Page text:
Guiding consumers since 2009

Disposable salaries are declining

By Staff Writer

The latest BankservAfrica Disposable Salary Index (BDSI) showed that South African consumers’ disposable income, which refers to the money you take home after tax, is not showing any increase.

According to Brad Gillis, CEO of regulated products at BankservAfrica, disposable income has increased by only 3.8% over the last three months compared to a year ago.   
“This means the real situation is an actual decline after inflation. This is the fifth month in a row whereby actual real disposable salaries declined on a year-ago basis, and the eighth time in the last nine months, said Gillis.

Economist, Mike Schüssler, told BDSI that this is the longest decline since 2005, when the BDSI data series began.
“This is a clear indication that disposable salaries are once again not increasing as quickly as gross salaries,” he added.  

It is estimated that deductions take over 30% from the average gross salary in South Africa. The reason for this is likely to be the increase in the cost of medical insurance (10.2% year-on-year according to Statistics South Africa) and personal income tax, which has also increased by over 10% on the same basis.

Research showed that taxes, medical insurance, pensions and garnishee orders are the four biggest deductions from disposable salaries. They are followed by UIF and other statutory deductions, as well as loans (deducted at bank level), in some cases.

Schüssler said that, with the exception of December 2012, the declining trend in real disposable salaries showed that households will remain under pressure and the average South African consumer will have to cut back.

How should we make do with less?
Sasfin financial consultant, Gavin Came, recommends that consumers curb their expenses if they want more disposable income.

“After your compulsory expenses like your house’s bond repayments and medical aid are deducted, you are left with your discretion income usually spent on food, clothes, alcohol, cigarettes etc. You run into trouble when you allow expenses to exceed your income,” said Came.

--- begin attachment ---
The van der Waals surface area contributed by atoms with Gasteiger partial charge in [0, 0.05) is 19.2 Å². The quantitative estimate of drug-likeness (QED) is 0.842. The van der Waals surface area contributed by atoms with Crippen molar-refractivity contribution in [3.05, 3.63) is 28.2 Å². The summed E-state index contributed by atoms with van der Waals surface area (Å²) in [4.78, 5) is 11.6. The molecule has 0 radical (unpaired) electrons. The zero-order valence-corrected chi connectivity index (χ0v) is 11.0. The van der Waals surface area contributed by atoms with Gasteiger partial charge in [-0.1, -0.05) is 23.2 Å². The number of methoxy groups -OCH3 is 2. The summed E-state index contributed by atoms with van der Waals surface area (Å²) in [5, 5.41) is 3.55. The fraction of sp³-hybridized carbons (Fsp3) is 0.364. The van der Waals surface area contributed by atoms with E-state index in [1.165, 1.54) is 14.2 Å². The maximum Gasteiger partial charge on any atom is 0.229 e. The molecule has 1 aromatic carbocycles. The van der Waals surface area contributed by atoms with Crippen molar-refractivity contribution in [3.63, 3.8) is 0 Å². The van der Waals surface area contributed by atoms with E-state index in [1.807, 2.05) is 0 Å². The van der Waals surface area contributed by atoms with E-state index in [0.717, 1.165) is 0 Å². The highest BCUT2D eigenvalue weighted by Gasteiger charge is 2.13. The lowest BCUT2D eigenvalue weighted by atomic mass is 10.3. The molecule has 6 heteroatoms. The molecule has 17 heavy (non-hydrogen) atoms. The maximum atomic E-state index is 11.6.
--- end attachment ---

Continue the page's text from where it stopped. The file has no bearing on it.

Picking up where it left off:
Came describes discretionary expenses like cigarettes and alcohol as ‘low-hanging fruit’ because it is easier to cut down on them.

Where the importance of a discretionary expense is questioned is in cases where you have to opt for sending your child to a public school instead of a private school or choosing a cheaper medical with fewer benefits.

Came said that these disposable expenses have a different hierarchy than the ‘low-hanging fruit’ type because of the impact this budget cut has on your life.

“Most people only really cut down on unnecessary expenses when they are backed against a wall and don’t have any other option,” said Came.

Recent Articles

Featured Times are tough, but keep your debt under control

While the whole world is going through a rough patch, you may also be feeling the pinch. With the country in crisis, it may be difficult to keep up with your debt instalments. However, abandoning your debt obligations is not the solution.

Debt Series Part 2: Interest rates - unpacked

In the second part of our Debt-ucate series we explore interest rates –from how to get a better rate to what influences it, and how this affects the cost of your debt.

Debt counselling – the two sides of the coin

Being overindebted doesn’t just put a strain on your personal finances; it also puts a strain on your state of mind. The best solution is to start the process of debt counselling so that you can escape the debt cycle. But what are the ups and downs of joining this debt relief programme?

Travel ban – how to claim for the loss incurred

As with the recent Covid-19 pandemic, governments sometimes issue travel bans to prevent people from travelling to other countries. This becomes even more complicated if you’ve already planned and paid for your trip. Your flights will be cancelled, and you may lose money from cancelled accommodation arrangements. How do you claim for the financial losses incurred due to a travel ban?

Deals

Get 30% back when you fill up with your Absa card

Price: Available on request
When: Daily
Where: Nationwide

Get 50% back in eBucks when you apply for an FNB home loan

Price: Available on request
When: Daily
Where: Nationwide

Get 50% off your online fees when you pay with Capitec card

Price: Available on request
When: Daily
Where: Online